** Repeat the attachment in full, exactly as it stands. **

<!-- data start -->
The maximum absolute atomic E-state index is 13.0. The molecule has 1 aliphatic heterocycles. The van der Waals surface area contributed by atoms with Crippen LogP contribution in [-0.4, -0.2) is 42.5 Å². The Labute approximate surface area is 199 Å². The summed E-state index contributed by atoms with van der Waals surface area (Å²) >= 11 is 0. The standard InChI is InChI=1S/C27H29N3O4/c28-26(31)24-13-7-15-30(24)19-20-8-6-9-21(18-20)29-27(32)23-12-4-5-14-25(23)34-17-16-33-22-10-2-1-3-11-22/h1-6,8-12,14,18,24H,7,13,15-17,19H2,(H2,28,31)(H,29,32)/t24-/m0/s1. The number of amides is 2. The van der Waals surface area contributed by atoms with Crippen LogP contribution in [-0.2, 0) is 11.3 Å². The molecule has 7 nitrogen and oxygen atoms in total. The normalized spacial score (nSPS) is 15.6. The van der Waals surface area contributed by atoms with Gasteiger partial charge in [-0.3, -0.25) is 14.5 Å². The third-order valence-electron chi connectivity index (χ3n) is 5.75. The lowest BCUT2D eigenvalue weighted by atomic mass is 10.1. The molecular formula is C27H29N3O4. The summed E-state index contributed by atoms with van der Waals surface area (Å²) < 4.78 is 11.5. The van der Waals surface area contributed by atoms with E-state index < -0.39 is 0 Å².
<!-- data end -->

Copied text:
The maximum absolute atomic E-state index is 13.0. The molecule has 1 aliphatic heterocycles. The van der Waals surface area contributed by atoms with Crippen LogP contribution in [-0.4, -0.2) is 42.5 Å². The Labute approximate surface area is 199 Å². The summed E-state index contributed by atoms with van der Waals surface area (Å²) >= 11 is 0. The standard InChI is InChI=1S/C27H29N3O4/c28-26(31)24-13-7-15-30(24)19-20-8-6-9-21(18-20)29-27(32)23-12-4-5-14-25(23)34-17-16-33-22-10-2-1-3-11-22/h1-6,8-12,14,18,24H,7,13,15-17,19H2,(H2,28,31)(H,29,32)/t24-/m0/s1. The number of amides is 2. The van der Waals surface area contributed by atoms with Crippen LogP contribution in [-0.2, 0) is 11.3 Å². The molecule has 7 nitrogen and oxygen atoms in total. The normalized spacial score (nSPS) is 15.6. The van der Waals surface area contributed by atoms with Gasteiger partial charge in [-0.3, -0.25) is 14.5 Å². The third-order valence-electron chi connectivity index (χ3n) is 5.75. The lowest BCUT2D eigenvalue weighted by atomic mass is 10.1. The molecular formula is C27H29N3O4. The summed E-state index contributed by atoms with van der Waals surface area (Å²) < 4.78 is 11.5. The van der Waals surface area contributed by atoms with E-state index < -0.39 is 0 Å².